World Population

The capacity of our environment to provide space and supply energy (incl. food) is limited. Here are the impact of population growth and milestones in human history since 1 CE*.

* = Common (or Current) Era (CE) is one of the notation systems for the world’s most widely used calendar era. The era preceding CE is known as Before the Common (or Current) Era (BCE), whereas the Dionysian era distinguishes eras using AD (“Anno Domini” or “[the] Year of [the] Lord”) and BC (“Before Christ”).

Population Counter

The world population counter does not actually tick up every time someone is born. By using past census data the rate of population increase can be determined rather accurately.

The counter then shows the predicted increase over the course of one year but instead of updating the number just once each year, it divides the estimated number of people who will be born in that year by the number of seconds in a year, giving the appearance of a counter that is ticking upwards continuously.

According to global statistics, the world population on earth increases by 2.5 people every second and so implies 150 people per minute. However, this number is both commonly misunderstood and misinterpreted as it does not mean 2.5 new born people in every second. Rather, 4.3 people are born on average in every second while 1.8 people die in the same time.

In a whole, this implies an increase of 2.5 people per second (4.3 born people minus 1.8 dead people equals 2.5). Extrapolated, these figures imply a number of 137 million people born every year on a global level whilst 58 million people die in the same period of time.

Overpopulation

In 2013, Sir David Attenborough said if humans did not control population, the natural world would and in 2018, he stated in an interview with the BBC’s Newsnight, that slowing population growth is key to saving the planet. By 2025, world population will probably be over 8 billion people. Around 2040, it could hit 9 billion and by 2100, it could reach a massive 11 billion people.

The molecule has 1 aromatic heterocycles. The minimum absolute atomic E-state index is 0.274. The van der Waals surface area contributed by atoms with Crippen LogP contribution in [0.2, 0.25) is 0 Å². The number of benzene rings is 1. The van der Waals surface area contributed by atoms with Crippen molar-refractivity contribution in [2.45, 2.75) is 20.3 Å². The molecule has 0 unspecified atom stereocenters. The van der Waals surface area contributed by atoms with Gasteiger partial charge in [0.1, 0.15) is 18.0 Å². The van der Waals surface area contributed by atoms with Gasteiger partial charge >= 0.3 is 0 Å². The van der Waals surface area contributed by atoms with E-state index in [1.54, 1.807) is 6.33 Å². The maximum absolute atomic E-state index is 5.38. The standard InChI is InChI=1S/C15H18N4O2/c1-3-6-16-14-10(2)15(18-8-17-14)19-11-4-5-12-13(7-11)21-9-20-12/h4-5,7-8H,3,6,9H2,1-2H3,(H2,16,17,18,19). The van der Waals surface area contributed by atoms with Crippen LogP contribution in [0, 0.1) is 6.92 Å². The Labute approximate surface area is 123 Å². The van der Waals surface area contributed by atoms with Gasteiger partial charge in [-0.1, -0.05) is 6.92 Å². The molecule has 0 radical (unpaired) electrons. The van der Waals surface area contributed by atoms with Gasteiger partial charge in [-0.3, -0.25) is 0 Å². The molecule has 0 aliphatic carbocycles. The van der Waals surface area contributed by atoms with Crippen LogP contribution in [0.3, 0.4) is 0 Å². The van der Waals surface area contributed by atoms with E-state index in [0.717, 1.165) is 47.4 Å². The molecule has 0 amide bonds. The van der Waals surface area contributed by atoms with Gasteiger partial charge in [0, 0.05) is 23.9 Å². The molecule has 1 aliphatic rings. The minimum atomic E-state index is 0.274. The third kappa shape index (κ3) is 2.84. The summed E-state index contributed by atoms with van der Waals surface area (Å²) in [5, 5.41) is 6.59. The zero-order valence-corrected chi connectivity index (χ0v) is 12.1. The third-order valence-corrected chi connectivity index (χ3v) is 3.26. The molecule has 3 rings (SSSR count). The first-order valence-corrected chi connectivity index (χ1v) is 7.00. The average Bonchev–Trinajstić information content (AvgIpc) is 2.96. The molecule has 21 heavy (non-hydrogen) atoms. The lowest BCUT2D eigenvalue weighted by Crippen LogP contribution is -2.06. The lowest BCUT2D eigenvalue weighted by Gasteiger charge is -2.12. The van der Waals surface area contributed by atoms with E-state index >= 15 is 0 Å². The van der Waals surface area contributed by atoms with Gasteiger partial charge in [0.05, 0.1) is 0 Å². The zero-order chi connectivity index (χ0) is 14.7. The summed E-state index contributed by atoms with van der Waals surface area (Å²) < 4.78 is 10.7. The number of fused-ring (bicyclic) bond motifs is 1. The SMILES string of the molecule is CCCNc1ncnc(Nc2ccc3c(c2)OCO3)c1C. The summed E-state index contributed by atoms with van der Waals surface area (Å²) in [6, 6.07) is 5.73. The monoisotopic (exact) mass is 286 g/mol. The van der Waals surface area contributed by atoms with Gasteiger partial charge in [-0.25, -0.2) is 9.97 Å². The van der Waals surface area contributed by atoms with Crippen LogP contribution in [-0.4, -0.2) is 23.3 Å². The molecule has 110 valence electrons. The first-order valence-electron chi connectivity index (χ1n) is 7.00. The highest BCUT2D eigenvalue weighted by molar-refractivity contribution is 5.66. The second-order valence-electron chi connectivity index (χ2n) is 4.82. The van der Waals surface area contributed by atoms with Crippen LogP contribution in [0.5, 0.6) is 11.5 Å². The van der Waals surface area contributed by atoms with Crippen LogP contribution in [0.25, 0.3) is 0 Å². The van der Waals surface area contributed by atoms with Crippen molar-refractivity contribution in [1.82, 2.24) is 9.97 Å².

But Don’t Panic…

The Human Explosion Explained. In a very short amount of time the human population exploded and is still growing very fast.

Will this lead to the end of our civilization?

…There’s a Limit

Prof. Hans Rosling uses statistics to give an overview of population growth and an explanation of why the total human population will never reach 11 billion, as others predict and fear.

Our World In DataOur world is changing.
Explore the ongoing history of human civilization at the broadest level, through research and data visualization.
A web publication by Dr. Max Roser.

Climate Change

Prof. Hans Joachim Schellnhuber, director of the Potsdam Institute for Climate Impact Research, explains the causes and consequences of climate change and what can be done to combat it.

The evidence is overwhelming. Record-breaking temperatures, humidity, and sea level rise, along with many other indicators, show that the Earth is warming fast, and that all the heat-trapping emissions we release into the atmosphere from burning fossil fuels is changing our climate. → 10 myths about climate change

The role of human activity: In its 5th assessment report, the Intergovernmental Panel on Climate Change (IPCC), a group of 1,300 independent scientific experts from countries all over the world under the auspices of the United Nations (UN), concluded there’s a more than 95 percent probability that human activities over the past 50 years have warmed our planet. → Global climate change: Vital signs of our planet

Scientists worldwide agree that global warming is happening, and that human activity to a great extend causes it. Yet, the majority of climate activists, public speakers for the cause and scientists working in this field further on and happily produce children of their own. Is once again the other one supposed to do something about chlimate change and environment protection but not themselves? Let’s continue talking about it…

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